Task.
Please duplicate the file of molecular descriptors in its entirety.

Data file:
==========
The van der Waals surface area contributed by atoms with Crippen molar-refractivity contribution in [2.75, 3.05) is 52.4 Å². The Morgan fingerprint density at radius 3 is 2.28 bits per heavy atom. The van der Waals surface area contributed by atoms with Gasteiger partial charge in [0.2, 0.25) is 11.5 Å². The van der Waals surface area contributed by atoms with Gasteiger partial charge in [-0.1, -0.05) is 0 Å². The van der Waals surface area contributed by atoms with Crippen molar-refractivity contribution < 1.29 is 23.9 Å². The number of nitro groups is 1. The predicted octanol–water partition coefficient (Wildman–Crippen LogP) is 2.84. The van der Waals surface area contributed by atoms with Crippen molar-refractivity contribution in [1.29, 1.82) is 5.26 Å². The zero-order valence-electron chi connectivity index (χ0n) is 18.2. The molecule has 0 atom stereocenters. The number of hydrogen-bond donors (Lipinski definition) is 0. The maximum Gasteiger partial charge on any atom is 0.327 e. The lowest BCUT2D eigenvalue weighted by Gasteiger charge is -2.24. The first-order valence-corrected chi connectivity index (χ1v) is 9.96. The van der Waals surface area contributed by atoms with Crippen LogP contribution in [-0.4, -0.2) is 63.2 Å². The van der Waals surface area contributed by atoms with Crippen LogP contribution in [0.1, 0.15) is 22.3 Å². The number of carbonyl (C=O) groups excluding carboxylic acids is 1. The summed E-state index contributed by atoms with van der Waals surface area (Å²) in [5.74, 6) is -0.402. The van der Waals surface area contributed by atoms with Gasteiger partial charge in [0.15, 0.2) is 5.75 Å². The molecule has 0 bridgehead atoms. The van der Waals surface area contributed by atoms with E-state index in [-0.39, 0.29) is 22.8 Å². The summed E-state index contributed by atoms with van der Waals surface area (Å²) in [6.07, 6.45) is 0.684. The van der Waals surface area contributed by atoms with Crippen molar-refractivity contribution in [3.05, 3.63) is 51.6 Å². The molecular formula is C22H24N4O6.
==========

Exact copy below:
The van der Waals surface area contributed by atoms with Crippen molar-refractivity contribution in [2.75, 3.05) is 52.4 Å². The Morgan fingerprint density at radius 3 is 2.28 bits per heavy atom. The van der Waals surface area contributed by atoms with Gasteiger partial charge in [0.2, 0.25) is 11.5 Å². The van der Waals surface area contributed by atoms with Gasteiger partial charge in [-0.1, -0.05) is 0 Å². The van der Waals surface area contributed by atoms with Crippen molar-refractivity contribution < 1.29 is 23.9 Å². The number of nitro groups is 1. The predicted octanol–water partition coefficient (Wildman–Crippen LogP) is 2.84. The van der Waals surface area contributed by atoms with Crippen molar-refractivity contribution in [1.29, 1.82) is 5.26 Å². The zero-order valence-electron chi connectivity index (χ0n) is 18.2. The molecule has 0 atom stereocenters. The number of hydrogen-bond donors (Lipinski definition) is 0. The maximum Gasteiger partial charge on any atom is 0.327 e. The lowest BCUT2D eigenvalue weighted by Gasteiger charge is -2.24. The first-order valence-corrected chi connectivity index (χ1v) is 9.96. The van der Waals surface area contributed by atoms with Crippen LogP contribution in [-0.4, -0.2) is 63.2 Å². The van der Waals surface area contributed by atoms with Crippen LogP contribution in [0.1, 0.15) is 22.3 Å². The number of carbonyl (C=O) groups excluding carboxylic acids is 1. The summed E-state index contributed by atoms with van der Waals surface area (Å²) in [5.74, 6) is -0.402. The van der Waals surface area contributed by atoms with Gasteiger partial charge in [0.15, 0.2) is 5.75 Å². The molecule has 0 bridgehead atoms. The van der Waals surface area contributed by atoms with E-state index in [-0.39, 0.29) is 22.8 Å². The summed E-state index contributed by atoms with van der Waals surface area (Å²) in [6.07, 6.45) is 0.684. The van der Waals surface area contributed by atoms with Crippen molar-refractivity contribution in [3.05, 3.63) is 51.6 Å². The molecular formula is C22H24N4O6.